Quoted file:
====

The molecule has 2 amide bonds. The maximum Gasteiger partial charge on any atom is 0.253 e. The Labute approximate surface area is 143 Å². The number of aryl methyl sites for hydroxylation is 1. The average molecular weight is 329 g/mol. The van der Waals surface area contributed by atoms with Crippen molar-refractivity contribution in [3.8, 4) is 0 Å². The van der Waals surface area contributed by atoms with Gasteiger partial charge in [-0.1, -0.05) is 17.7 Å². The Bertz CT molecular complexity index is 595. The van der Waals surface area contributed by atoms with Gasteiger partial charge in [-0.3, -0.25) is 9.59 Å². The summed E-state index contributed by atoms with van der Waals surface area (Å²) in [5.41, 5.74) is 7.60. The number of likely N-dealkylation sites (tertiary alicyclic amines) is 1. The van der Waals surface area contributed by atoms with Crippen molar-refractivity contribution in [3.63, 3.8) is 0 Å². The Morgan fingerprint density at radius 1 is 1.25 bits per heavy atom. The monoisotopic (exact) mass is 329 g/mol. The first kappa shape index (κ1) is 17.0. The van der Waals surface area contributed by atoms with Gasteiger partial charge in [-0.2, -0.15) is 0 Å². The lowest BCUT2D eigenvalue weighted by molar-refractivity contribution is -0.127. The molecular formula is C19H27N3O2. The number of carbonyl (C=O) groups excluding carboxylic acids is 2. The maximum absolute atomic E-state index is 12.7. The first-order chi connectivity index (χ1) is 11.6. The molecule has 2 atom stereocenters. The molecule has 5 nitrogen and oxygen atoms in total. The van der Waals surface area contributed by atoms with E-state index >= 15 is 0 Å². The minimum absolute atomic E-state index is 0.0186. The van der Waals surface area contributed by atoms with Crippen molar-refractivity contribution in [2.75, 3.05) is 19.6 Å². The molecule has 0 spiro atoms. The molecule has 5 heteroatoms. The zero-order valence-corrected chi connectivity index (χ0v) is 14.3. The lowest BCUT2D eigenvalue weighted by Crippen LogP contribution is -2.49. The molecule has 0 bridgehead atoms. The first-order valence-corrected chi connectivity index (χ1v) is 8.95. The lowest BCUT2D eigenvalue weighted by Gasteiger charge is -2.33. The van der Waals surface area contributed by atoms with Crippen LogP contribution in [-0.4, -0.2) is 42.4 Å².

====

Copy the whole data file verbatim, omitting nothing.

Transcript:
The molecule has 2 amide bonds. The maximum Gasteiger partial charge on any atom is 0.253 e. The Labute approximate surface area is 143 Å². The number of aryl methyl sites for hydroxylation is 1. The average molecular weight is 329 g/mol. The van der Waals surface area contributed by atoms with Crippen molar-refractivity contribution in [3.8, 4) is 0 Å². The van der Waals surface area contributed by atoms with Gasteiger partial charge in [-0.1, -0.05) is 17.7 Å². The Bertz CT molecular complexity index is 595. The van der Waals surface area contributed by atoms with Gasteiger partial charge in [-0.3, -0.25) is 9.59 Å². The summed E-state index contributed by atoms with van der Waals surface area (Å²) in [5.41, 5.74) is 7.60. The number of likely N-dealkylation sites (tertiary alicyclic amines) is 1. The van der Waals surface area contributed by atoms with Crippen molar-refractivity contribution in [3.63, 3.8) is 0 Å². The Morgan fingerprint density at radius 1 is 1.25 bits per heavy atom. The monoisotopic (exact) mass is 329 g/mol. The first kappa shape index (κ1) is 17.0. The van der Waals surface area contributed by atoms with Gasteiger partial charge in [-0.2, -0.15) is 0 Å². The lowest BCUT2D eigenvalue weighted by molar-refractivity contribution is -0.127. The molecular formula is C19H27N3O2. The number of carbonyl (C=O) groups excluding carboxylic acids is 2. The maximum absolute atomic E-state index is 12.7. The first-order chi connectivity index (χ1) is 11.6. The molecule has 2 atom stereocenters. The molecule has 5 nitrogen and oxygen atoms in total. The van der Waals surface area contributed by atoms with E-state index >= 15 is 0 Å². The minimum absolute atomic E-state index is 0.0186. The van der Waals surface area contributed by atoms with Crippen molar-refractivity contribution in [2.75, 3.05) is 19.6 Å². The molecule has 0 spiro atoms. The molecule has 5 heteroatoms. The zero-order valence-corrected chi connectivity index (χ0v) is 14.3. The lowest BCUT2D eigenvalue weighted by Crippen LogP contribution is -2.49. The molecule has 0 bridgehead atoms. The first-order valence-corrected chi connectivity index (χ1v) is 8.95. The lowest BCUT2D eigenvalue weighted by Gasteiger charge is -2.33. The van der Waals surface area contributed by atoms with Crippen LogP contribution in [-0.4, -0.2) is 42.4 Å².